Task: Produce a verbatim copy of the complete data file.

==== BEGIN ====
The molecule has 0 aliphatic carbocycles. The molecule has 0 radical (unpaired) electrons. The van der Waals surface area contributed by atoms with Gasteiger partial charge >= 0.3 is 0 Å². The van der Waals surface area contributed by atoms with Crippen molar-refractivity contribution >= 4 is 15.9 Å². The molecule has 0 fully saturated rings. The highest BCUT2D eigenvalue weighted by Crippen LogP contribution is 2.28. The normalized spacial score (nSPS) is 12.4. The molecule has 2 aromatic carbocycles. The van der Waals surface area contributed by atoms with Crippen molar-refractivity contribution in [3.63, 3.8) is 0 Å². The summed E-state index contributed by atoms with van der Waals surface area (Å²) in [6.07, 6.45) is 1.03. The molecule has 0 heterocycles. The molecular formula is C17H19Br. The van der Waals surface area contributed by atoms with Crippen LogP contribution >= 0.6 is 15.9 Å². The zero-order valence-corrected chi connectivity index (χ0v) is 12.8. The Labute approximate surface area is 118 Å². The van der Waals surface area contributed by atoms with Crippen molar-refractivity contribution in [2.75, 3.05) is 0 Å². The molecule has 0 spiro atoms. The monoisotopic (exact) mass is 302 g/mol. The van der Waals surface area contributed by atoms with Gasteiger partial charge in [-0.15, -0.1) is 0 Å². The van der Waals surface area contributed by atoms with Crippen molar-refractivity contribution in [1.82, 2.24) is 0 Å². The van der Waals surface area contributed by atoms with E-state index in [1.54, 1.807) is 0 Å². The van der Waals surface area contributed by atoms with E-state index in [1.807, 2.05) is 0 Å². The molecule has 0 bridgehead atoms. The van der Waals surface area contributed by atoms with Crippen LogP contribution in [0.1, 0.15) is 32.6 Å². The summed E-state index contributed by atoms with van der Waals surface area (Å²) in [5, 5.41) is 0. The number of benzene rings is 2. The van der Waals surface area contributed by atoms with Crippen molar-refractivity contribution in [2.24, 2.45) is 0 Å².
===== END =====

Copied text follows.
The molecule has 0 aliphatic carbocycles. The molecule has 0 radical (unpaired) electrons. The van der Waals surface area contributed by atoms with Gasteiger partial charge >= 0.3 is 0 Å². The van der Waals surface area contributed by atoms with Crippen molar-refractivity contribution >= 4 is 15.9 Å². The molecule has 0 fully saturated rings. The highest BCUT2D eigenvalue weighted by Crippen LogP contribution is 2.28. The normalized spacial score (nSPS) is 12.4. The molecule has 2 aromatic carbocycles. The van der Waals surface area contributed by atoms with Crippen molar-refractivity contribution in [3.63, 3.8) is 0 Å². The summed E-state index contributed by atoms with van der Waals surface area (Å²) in [6.07, 6.45) is 1.03. The molecule has 0 heterocycles. The molecular formula is C17H19Br. The van der Waals surface area contributed by atoms with Crippen LogP contribution >= 0.6 is 15.9 Å². The zero-order valence-corrected chi connectivity index (χ0v) is 12.8. The Labute approximate surface area is 118 Å². The van der Waals surface area contributed by atoms with Crippen molar-refractivity contribution in [2.75, 3.05) is 0 Å². The molecule has 0 spiro atoms. The monoisotopic (exact) mass is 302 g/mol. The van der Waals surface area contributed by atoms with Gasteiger partial charge in [-0.15, -0.1) is 0 Å². The van der Waals surface area contributed by atoms with Crippen molar-refractivity contribution in [1.82, 2.24) is 0 Å². The van der Waals surface area contributed by atoms with E-state index in [1.54, 1.807) is 0 Å². The van der Waals surface area contributed by atoms with E-state index in [1.807, 2.05) is 0 Å². The molecule has 0 bridgehead atoms. The van der Waals surface area contributed by atoms with Crippen LogP contribution in [0.1, 0.15) is 32.6 Å². The summed E-state index contributed by atoms with van der Waals surface area (Å²) in [5, 5.41) is 0. The number of benzene rings is 2. The van der Waals surface area contributed by atoms with Crippen molar-refractivity contribution in [2.24, 2.45) is 0 Å².